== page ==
VOL. 124 | NO. 106 | Tuesday, June 2, 2009
GM Idling Tenn. Plant; It Could Get New Small Car
BILL POOVEY | Associated Press Writer
SPRING HILL, Tenn. (AP) - As one of 2,500 workers at the General Motors plant that will be idled at least temporarily in November, Michelle Burley has a suggestion for young car buyers: "Buy American and protect American jobs."
"I just feel that the young kids nowadays don't know the history, what General Motors has done for the communities, for the schools and in wartime," said Burley, a breast cancer survivor and single mother of four who has 28 years with GM. "They see a cute car. They just don't understand the history of what is going on."
GM announced Monday that the Spring Hill assembly plant will be idled and production of its vehicle, the Chevrolet Traverse, is moving to Lansing, Mich. The company, which filed for Chapter 11 bankruptcy protection, also announced it will shut nine plants permanently.
But it gave Spring Hill workers and United Auto Workers officials some hope because the plant is on standby, meaning it could still have a future building vehicles for the largest U.S. automaker.
Burley currently works in the parts warehouse at the Spring Hill facility, which was built to be GM's small car division with the Saturn brand. She said she knew there was a threat that GM might shut down the Spring Hill plant when she bought a new home – a house in foreclosure – six months ago.
"I wanted somewhere for my kids to be," she said. "I'm not going to stop living."
If GM decides not to reopen, "I'll have to get another job," said Burley, 50, who gets cancer treatments monthly. "I'll do something. I'm just not going to lay around and die."
Burley's grandfather and mother both worked for GM in Michigan.
Todd Horton, a longtime United Auto Workers Union worker and editor of the newspaper for Local 1853, said GM told workers it doesn't know how long production will be shut down and resumption will depend on market conditions. Spring Hill will compete against another plant in Orion, Mich., for the right to build a new subcompact car that GM considers key to its survival.
Union officials expressed disappointment and measured optimism.
"This is not as bad as it could be," said Mike Herron, chairman of UAW Local 1853's bargaining committee. "I'm an optimist. We would have preferred the Traverse continue to be built. The absolute worst would be a plant closure."
Herron thinks Spring Hill may have a leg up because a recent retooling to build the Traverse gave the plant the most modern equipment in GM.
"There's a billion dollars worth of equipment put in this place over the last 18 months," Herron said.
Herron points to another advantage. The UAW local and Spring Hill work force have agreed to operate the plant seven days a week without overtime, he said.
The plant has had more flexible work rules than others thanks to its history. Car production began there in 1990 with the Saturn, GM's small-car answer to Japanese competitors. The factory made more than 3.7 million vehicles for the Saturn brand until 2007, when it shut for the Traverse retooling.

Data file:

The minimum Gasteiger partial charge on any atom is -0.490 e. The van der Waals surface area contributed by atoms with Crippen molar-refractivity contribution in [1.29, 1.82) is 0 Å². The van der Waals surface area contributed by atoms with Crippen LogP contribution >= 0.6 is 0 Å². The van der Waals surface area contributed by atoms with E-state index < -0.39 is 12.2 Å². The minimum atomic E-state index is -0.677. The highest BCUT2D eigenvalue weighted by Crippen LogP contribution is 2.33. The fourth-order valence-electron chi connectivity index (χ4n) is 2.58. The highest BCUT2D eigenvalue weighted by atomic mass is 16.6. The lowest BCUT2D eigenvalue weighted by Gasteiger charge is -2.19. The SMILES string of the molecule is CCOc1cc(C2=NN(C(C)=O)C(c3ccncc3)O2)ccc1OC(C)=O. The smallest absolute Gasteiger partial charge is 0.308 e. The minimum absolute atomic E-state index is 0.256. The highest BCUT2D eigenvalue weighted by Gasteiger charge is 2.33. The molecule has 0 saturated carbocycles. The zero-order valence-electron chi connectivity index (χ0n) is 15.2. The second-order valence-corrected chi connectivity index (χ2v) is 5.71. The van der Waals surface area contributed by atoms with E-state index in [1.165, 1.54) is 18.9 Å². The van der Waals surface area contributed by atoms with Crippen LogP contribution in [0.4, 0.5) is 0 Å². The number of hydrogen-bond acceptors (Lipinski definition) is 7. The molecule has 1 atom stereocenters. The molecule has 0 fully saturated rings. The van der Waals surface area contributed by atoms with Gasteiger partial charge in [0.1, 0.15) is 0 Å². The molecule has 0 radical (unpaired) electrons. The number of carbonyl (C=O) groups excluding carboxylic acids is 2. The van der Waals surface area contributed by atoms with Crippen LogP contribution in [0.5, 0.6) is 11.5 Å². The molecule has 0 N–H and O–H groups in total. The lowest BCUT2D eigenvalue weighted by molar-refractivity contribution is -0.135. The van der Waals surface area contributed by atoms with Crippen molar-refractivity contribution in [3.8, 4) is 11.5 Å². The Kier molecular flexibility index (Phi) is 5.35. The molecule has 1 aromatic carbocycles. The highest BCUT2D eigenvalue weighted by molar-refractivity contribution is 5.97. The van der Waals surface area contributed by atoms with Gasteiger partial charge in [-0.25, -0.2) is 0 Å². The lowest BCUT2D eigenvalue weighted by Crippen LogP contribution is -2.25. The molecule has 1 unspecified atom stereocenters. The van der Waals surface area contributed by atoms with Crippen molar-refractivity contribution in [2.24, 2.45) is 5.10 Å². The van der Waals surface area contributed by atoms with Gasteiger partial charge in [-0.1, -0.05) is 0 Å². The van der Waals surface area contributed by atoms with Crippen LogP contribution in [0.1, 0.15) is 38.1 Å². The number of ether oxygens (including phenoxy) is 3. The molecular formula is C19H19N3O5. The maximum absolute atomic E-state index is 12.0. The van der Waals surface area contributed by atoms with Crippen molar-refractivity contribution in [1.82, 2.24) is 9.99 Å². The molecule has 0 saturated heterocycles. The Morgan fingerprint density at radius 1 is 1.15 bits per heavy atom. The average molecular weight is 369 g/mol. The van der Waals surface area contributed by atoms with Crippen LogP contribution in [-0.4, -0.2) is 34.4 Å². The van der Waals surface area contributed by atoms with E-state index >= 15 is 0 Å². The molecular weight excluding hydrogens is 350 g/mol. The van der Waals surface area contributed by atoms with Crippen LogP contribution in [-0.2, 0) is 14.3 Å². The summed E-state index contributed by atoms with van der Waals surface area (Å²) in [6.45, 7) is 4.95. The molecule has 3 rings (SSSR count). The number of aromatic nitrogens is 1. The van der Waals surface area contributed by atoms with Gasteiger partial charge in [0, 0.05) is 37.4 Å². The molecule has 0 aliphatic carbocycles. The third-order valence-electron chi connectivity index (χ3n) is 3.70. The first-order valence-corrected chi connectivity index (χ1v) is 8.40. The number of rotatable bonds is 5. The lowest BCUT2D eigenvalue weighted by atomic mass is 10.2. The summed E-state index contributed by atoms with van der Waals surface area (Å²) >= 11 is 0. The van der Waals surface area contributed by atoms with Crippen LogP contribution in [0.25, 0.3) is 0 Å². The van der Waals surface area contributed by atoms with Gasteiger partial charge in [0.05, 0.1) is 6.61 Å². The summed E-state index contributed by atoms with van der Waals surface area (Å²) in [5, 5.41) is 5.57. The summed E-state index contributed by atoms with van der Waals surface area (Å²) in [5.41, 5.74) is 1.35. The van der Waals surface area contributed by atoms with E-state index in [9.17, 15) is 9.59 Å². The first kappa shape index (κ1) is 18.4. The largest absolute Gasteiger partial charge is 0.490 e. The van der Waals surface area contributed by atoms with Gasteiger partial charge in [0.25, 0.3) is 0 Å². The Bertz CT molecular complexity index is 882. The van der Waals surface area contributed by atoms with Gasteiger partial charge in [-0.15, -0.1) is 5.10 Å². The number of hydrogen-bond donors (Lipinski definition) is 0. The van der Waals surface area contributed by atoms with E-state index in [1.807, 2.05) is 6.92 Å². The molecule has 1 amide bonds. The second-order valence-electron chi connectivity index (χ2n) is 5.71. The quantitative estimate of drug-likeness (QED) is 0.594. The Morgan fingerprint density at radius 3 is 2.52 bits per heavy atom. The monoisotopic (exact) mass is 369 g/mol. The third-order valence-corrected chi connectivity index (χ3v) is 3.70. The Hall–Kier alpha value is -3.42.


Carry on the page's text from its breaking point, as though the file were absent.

Full-scale production of the Traverse began in October 2008.
GM said the stamping, polymers, service parts and Powertrain operations at Spring Hill will continue.
State Sen. Bill Ketron, a Republican from Murfreesboro whose district includes Spring Hill, said GM officials told him the plant will phase down to 604 employees when assembly production ends.
U.S. Sen. Bob Corker, whose role in federal government bailout talks has been criticized by the UAW, said he's disappointed for all the Tennessee families affected by Spring Hill's uncertainty.
"On the other hand, I am glad there are going to be at least 600 jobs there and the plant is not going to be closed, but idled," Corker told The Associated Press. "We are going to continue to work with GM and Gov. (Phil) Bredesen to do everything we can to see that that plant ends up being utilized."
Sen. Lamar Alexander, R-Tenn., who was governor when GM picked Spring Hill as the site for Saturn, said he hopes the bankruptcy will make GM a stronger, more competitive company. But he doesn't want the federal government directing its operations.
As GM faltered, the federal government injected $50 billion of taxpayer money and in return got 60 percent of the company's equity. President Barack Obama's administration insisted on the departure of GM's top executive and pushed the company to file for bankruptcy.
"GM has a better chance to succeed, and the people in Middle Tennessee have a better chance of getting their jobs back, if the federal government gets out. I want to see the federal government out of the business of running auto companies as quickly as possible," Alexander said in Nashville.
He said he spoke with the GM president, but received no time frame for a plant reopening.
Spring Hill Mayor Michael Dinwiddie said GM's announcement that the plant will be idled or placed on "stand by" status is "bittersweet" and will affect many families.
"I think it is going to affect the whole region financially."
He added: "GM has largely shaped the entire country. I don't know how you replace an employer like that."
Associated Press writers Kristin M. Hall and Lucas L. Johnson II contributed to this story from Nashville.
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